Tuesday, May 7, 2013

Remembering the Lusitania

It was on this day in 1915 that the RMS Lusitania was sunk by a single torpedo hit fired by U-Boat 20 (commanded by Kaptlt. Walther Schwieger) off the coast of Ireland with the loss of about 1,200 lives. A sad event, no doubt, which caused considerable outrage in the United States due to the presence of several hundred Americans on board. The loss of innocent lives, many women and children, is heartbreaking which everyone can agree on. More controversial though, is assigning blame for the tragedy and putting the event in context. It is a fact that peoples across central Europe (not just Germany) were being starved due to the British blockade (children and the elderly being the first to die) and this slow death does not elicit the same degree of sympathy as the losses caused by something so dramatic as a passenger liner being torpedoed by a German submarine. It is also a fact that the Lusitania had been built as a reserve heavy cruiser, it is a fact that it was carrying war materials (not many but they were there) which made the ship a legitimate target in German eyes and also meant that the passengers were, in a way, being used as "human shields". It is also a fact that the Germans warned people not to sail on the ship but the Allies encouraged it. It is a fact that the captain of the ship had been warned of a submarine in the area but took no precautions against a possible attack. It is also a fact that the British were desperate to get America into the war and First Lord of the Admiralty Winston Churchill said that Britain should do everything it could to encourage ships to run the blockade saying, "for our part, we need the shipping, the more the better and if some of it gets into trouble, better still". That should be kept in mind before joining in any anti-German hysteria over the attack. And, just in case some still believe the old lies, the German Kaiser did not decorate Kaptlt. Schwieger for sinking the Lusitania. He was decorated some time later for sinking the requisite tonnage of Allied shipping and later died in action at sea (at the time some put it about that he had killed himself out of guilt). It was a tragic affair, no doubt about it, but the disregard for human life was not limited to those on the German side.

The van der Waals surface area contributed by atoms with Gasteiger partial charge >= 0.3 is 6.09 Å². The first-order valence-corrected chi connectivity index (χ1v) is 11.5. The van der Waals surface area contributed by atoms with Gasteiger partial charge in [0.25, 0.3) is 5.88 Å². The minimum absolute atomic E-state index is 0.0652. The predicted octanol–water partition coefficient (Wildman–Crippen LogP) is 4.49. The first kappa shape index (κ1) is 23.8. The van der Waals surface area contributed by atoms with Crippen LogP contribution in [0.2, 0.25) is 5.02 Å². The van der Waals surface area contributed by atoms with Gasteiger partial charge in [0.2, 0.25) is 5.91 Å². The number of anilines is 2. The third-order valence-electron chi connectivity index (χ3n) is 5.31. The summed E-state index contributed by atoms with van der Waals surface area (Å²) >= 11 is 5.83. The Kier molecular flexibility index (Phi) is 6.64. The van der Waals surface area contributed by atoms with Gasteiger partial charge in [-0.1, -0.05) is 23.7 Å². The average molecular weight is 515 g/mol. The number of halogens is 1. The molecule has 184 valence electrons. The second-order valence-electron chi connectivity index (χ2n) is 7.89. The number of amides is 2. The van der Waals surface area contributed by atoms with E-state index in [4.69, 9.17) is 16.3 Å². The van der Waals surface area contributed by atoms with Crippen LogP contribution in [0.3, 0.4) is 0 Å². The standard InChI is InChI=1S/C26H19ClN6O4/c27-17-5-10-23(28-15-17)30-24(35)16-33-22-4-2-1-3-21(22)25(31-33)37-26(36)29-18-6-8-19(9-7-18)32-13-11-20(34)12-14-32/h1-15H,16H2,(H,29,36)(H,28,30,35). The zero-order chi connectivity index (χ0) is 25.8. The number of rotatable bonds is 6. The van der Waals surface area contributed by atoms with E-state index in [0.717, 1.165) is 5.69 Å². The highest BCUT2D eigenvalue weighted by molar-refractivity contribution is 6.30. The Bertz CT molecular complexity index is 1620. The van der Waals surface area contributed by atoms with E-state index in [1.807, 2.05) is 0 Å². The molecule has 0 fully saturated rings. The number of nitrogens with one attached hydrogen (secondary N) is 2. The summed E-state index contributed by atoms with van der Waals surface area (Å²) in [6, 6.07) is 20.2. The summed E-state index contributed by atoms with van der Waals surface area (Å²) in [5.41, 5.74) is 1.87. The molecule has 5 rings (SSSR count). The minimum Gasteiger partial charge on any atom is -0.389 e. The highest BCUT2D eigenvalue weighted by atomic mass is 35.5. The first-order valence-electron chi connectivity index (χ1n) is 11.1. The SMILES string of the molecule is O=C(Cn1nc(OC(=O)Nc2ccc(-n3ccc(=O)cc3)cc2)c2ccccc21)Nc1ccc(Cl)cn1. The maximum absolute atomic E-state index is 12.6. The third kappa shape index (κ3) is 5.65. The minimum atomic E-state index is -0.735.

1. Agreed, these things should be kept in perspective. Unfortunately, it was a disastrous from a public relations perspective - prior to the sinking, there were about as many people in the United States that were openly supportive of Germany as there were backing the UK (the rows of laid up German ocean liners in Hoboken being used for frequent fundraising galas in support of the German cause between 1914 and 1915) - after the sinking, the pro-German cause died out or went underground and it became inevitable that if the US entered the war, it would only be on the side of the British.

    The heavy cruiser part is a bit overblown though. Lusitania and other big ocean liners were theoretically designed to be converted to "auxiliary cruisers" in the event of war, but it was really nothing more than a scheme to make them eligible for government construction subsidies. They were far too large, fuel thirsty, labor intensive, unwieldy, and lightly armored to ever be really practical as combatant vessels. The few that were converted that way early in the war were quickly re-converted into troop transports or hospital ships, once it was discovered how useless they really were at that role. Germany made the same mistake with several of their bigger liners, which were built under the same sort of financing schemes.

  2. A sad anniversary. I agree that in the end no one had clean hands. Lord Bingley (1st Viscount Mersey) who presided over the "official" whitewash... er investigation, said it well when he refused his usual fees for services and resigned from office saying that the "The Lusitania case was a damned, dirty business!"

    By coincidence I commemorated the anniversary on my own blog under the same title. Though my post was more of nostalgic remembrance of the ship rather than her tragic end. The loss of life was truly appalling.

    Memory eternal!


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